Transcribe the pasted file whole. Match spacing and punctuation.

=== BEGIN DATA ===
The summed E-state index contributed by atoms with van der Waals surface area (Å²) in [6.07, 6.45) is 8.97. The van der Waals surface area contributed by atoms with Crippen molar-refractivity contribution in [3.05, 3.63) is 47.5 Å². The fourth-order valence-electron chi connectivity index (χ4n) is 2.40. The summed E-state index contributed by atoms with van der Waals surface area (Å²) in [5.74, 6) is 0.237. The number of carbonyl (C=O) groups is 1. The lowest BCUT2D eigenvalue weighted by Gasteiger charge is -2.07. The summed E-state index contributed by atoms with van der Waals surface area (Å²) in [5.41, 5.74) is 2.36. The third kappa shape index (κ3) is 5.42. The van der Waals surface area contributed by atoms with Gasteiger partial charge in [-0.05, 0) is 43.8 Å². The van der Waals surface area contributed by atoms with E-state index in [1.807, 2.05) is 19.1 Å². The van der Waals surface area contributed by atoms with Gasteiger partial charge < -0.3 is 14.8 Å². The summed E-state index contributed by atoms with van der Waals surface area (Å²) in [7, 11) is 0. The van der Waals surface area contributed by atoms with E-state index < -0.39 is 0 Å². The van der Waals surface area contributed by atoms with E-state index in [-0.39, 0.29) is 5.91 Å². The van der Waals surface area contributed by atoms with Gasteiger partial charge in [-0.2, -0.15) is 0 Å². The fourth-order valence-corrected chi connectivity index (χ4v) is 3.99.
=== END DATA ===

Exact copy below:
The summed E-state index contributed by atoms with van der Waals surface area (Å²) in [6.07, 6.45) is 8.97. The van der Waals surface area contributed by atoms with Crippen molar-refractivity contribution in [3.05, 3.63) is 47.5 Å². The fourth-order valence-electron chi connectivity index (χ4n) is 2.40. The summed E-state index contributed by atoms with van der Waals surface area (Å²) in [5.74, 6) is 0.237. The number of carbonyl (C=O) groups is 1. The lowest BCUT2D eigenvalue weighted by Gasteiger charge is -2.07. The summed E-state index contributed by atoms with van der Waals surface area (Å²) in [5.41, 5.74) is 2.36. The third kappa shape index (κ3) is 5.42. The van der Waals surface area contributed by atoms with Gasteiger partial charge in [-0.05, 0) is 43.8 Å². The van der Waals surface area contributed by atoms with E-state index in [1.807, 2.05) is 19.1 Å². The van der Waals surface area contributed by atoms with Gasteiger partial charge < -0.3 is 14.8 Å². The summed E-state index contributed by atoms with van der Waals surface area (Å²) in [7, 11) is 0. The van der Waals surface area contributed by atoms with E-state index < -0.39 is 0 Å². The van der Waals surface area contributed by atoms with E-state index in [-0.39, 0.29) is 5.91 Å². The van der Waals surface area contributed by atoms with Gasteiger partial charge in [-0.2, -0.15) is 0 Å². The fourth-order valence-corrected chi connectivity index (χ4v) is 3.99.